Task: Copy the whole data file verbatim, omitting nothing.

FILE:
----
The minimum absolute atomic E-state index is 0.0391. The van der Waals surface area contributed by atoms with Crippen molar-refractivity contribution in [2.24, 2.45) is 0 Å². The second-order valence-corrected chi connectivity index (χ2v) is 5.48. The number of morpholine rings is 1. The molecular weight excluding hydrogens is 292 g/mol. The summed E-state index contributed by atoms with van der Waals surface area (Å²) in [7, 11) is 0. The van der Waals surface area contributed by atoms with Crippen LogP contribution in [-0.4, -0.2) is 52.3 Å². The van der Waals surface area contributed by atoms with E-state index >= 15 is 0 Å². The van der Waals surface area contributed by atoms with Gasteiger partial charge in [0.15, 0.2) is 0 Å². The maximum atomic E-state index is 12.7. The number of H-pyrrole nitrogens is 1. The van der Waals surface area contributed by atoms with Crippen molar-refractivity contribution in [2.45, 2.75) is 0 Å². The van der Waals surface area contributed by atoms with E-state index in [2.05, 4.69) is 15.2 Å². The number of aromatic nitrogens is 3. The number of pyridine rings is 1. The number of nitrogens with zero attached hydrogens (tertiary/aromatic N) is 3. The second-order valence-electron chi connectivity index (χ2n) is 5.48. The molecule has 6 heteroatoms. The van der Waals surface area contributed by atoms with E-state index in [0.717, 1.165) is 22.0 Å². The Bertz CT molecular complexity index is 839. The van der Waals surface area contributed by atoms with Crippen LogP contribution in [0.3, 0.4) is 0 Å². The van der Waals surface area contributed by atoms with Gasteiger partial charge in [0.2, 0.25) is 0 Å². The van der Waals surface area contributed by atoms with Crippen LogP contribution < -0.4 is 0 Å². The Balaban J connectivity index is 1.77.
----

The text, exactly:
The minimum absolute atomic E-state index is 0.0391. The van der Waals surface area contributed by atoms with Crippen molar-refractivity contribution in [2.24, 2.45) is 0 Å². The second-order valence-corrected chi connectivity index (χ2v) is 5.48. The number of morpholine rings is 1. The molecular weight excluding hydrogens is 292 g/mol. The summed E-state index contributed by atoms with van der Waals surface area (Å²) in [7, 11) is 0. The van der Waals surface area contributed by atoms with Crippen LogP contribution in [-0.4, -0.2) is 52.3 Å². The van der Waals surface area contributed by atoms with E-state index >= 15 is 0 Å². The van der Waals surface area contributed by atoms with Gasteiger partial charge in [0.15, 0.2) is 0 Å². The maximum atomic E-state index is 12.7. The number of H-pyrrole nitrogens is 1. The van der Waals surface area contributed by atoms with Crippen molar-refractivity contribution in [2.45, 2.75) is 0 Å². The van der Waals surface area contributed by atoms with E-state index in [2.05, 4.69) is 15.2 Å². The number of aromatic nitrogens is 3. The number of pyridine rings is 1. The number of nitrogens with zero attached hydrogens (tertiary/aromatic N) is 3. The second-order valence-electron chi connectivity index (χ2n) is 5.48. The molecule has 6 heteroatoms. The van der Waals surface area contributed by atoms with E-state index in [0.717, 1.165) is 22.0 Å². The Bertz CT molecular complexity index is 839. The van der Waals surface area contributed by atoms with Crippen LogP contribution in [0.3, 0.4) is 0 Å². The van der Waals surface area contributed by atoms with Gasteiger partial charge in [0.2, 0.25) is 0 Å². The van der Waals surface area contributed by atoms with Crippen LogP contribution < -0.4 is 0 Å². The Balaban J connectivity index is 1.77.